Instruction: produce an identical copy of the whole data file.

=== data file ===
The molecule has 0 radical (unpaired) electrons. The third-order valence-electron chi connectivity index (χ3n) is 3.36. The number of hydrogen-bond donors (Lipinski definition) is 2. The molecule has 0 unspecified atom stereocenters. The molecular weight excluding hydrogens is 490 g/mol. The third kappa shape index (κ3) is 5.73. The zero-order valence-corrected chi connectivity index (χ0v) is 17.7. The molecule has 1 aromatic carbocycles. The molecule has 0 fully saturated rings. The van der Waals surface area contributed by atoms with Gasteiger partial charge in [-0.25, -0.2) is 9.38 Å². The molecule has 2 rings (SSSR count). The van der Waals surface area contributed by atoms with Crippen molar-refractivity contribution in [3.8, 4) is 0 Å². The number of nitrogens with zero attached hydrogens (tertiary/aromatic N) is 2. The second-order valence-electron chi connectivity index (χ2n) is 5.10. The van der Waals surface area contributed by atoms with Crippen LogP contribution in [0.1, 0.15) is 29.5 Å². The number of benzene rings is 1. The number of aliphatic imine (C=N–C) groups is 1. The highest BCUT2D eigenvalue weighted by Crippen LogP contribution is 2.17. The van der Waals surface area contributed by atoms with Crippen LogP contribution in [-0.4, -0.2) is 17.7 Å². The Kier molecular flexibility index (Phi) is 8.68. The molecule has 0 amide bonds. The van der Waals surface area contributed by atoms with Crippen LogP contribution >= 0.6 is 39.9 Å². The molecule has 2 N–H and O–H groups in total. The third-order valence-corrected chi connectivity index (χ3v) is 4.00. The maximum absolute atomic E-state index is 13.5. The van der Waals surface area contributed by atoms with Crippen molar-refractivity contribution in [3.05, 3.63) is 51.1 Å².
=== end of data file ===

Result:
The molecule has 0 radical (unpaired) electrons. The third-order valence-electron chi connectivity index (χ3n) is 3.36. The number of hydrogen-bond donors (Lipinski definition) is 2. The molecule has 0 unspecified atom stereocenters. The molecular weight excluding hydrogens is 490 g/mol. The third kappa shape index (κ3) is 5.73. The zero-order valence-corrected chi connectivity index (χ0v) is 17.7. The molecule has 1 aromatic carbocycles. The molecule has 0 fully saturated rings. The van der Waals surface area contributed by atoms with Gasteiger partial charge in [-0.25, -0.2) is 9.38 Å². The molecule has 2 rings (SSSR count). The van der Waals surface area contributed by atoms with Crippen molar-refractivity contribution in [3.8, 4) is 0 Å². The number of nitrogens with zero attached hydrogens (tertiary/aromatic N) is 2. The second-order valence-electron chi connectivity index (χ2n) is 5.10. The van der Waals surface area contributed by atoms with Crippen LogP contribution in [0.1, 0.15) is 29.5 Å². The number of benzene rings is 1. The number of aliphatic imine (C=N–C) groups is 1. The highest BCUT2D eigenvalue weighted by Crippen LogP contribution is 2.17. The van der Waals surface area contributed by atoms with Crippen LogP contribution in [-0.4, -0.2) is 17.7 Å². The Kier molecular flexibility index (Phi) is 8.68. The molecule has 0 amide bonds. The van der Waals surface area contributed by atoms with Crippen LogP contribution >= 0.6 is 39.9 Å². The molecule has 2 N–H and O–H groups in total. The third-order valence-corrected chi connectivity index (χ3v) is 4.00. The maximum absolute atomic E-state index is 13.5. The van der Waals surface area contributed by atoms with Crippen molar-refractivity contribution in [3.05, 3.63) is 51.1 Å².